The Strokes Is This It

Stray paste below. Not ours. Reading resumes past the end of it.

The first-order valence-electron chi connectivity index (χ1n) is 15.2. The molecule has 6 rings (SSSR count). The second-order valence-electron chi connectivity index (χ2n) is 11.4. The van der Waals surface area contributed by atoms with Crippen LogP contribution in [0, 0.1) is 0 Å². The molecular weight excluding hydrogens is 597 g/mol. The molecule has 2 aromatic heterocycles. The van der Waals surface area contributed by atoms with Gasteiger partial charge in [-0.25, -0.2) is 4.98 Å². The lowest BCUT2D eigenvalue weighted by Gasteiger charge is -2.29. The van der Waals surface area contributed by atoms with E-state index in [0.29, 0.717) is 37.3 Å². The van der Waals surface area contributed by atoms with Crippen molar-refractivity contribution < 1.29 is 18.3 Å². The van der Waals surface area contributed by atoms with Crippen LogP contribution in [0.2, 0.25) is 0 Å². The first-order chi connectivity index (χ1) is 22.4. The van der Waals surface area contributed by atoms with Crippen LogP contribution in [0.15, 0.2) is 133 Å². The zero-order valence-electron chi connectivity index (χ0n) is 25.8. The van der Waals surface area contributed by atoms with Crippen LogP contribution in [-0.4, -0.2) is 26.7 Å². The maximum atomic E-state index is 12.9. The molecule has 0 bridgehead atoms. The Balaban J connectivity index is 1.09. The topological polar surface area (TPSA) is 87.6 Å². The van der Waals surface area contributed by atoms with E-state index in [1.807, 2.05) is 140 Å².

Although chances are you haven't yet heard their music, it's most likely you have heard the buzz about New York's next big thing. Already critical darlings on both sides of the Atlantic (they recently graced the NME's cover and articles have already been published in Maxim and Penthouse before their debut album has even been released), the Strokes have only released one brilliant EP in North America and are about to release their debut album to more hoopla than you'd think possible for a group of early 20-year-old Manhattan rich kids. The funny thing is that they do deserve it, and maybe more, although the record is nowhere as good as it could have been. Musically, the band is a staggering tribute to the best NYC-area bands of the last 30 years. Strokes are one part Television guitar flash mixed with the Velvet Underground's art rock feel, the Talking Heads' intelligent swagger, the whimsical melody of the Modern Lovers and the barroom grit of early Patti Smith, these Big Apple pretty boys have seemingly assembled a VHI tribute to the '70s heyday of CBGB's, but in reality have created some of the most poignant and simple post-punk rock songs to see release this year. It's just too bad that the lacklustre production holds down the final product. While their debut, The Modern Age EP, oozed fire in its every nook and cranny, the band's decision to record the full-length with the same producer failed miserably the second time around. The songs themselves are absolutely top notch, although all three EP tracks are again included on the 11-track effort. Unfortunately, poor production values leaves one wanting more, especially when the album is compared to the EP. Is this it? Apparently so, which is simply too bad. The album could have been the best debut record of any band this year, or of the past ten years for that matter. Still, it remains a fraction off stunningly amazing. (BMG)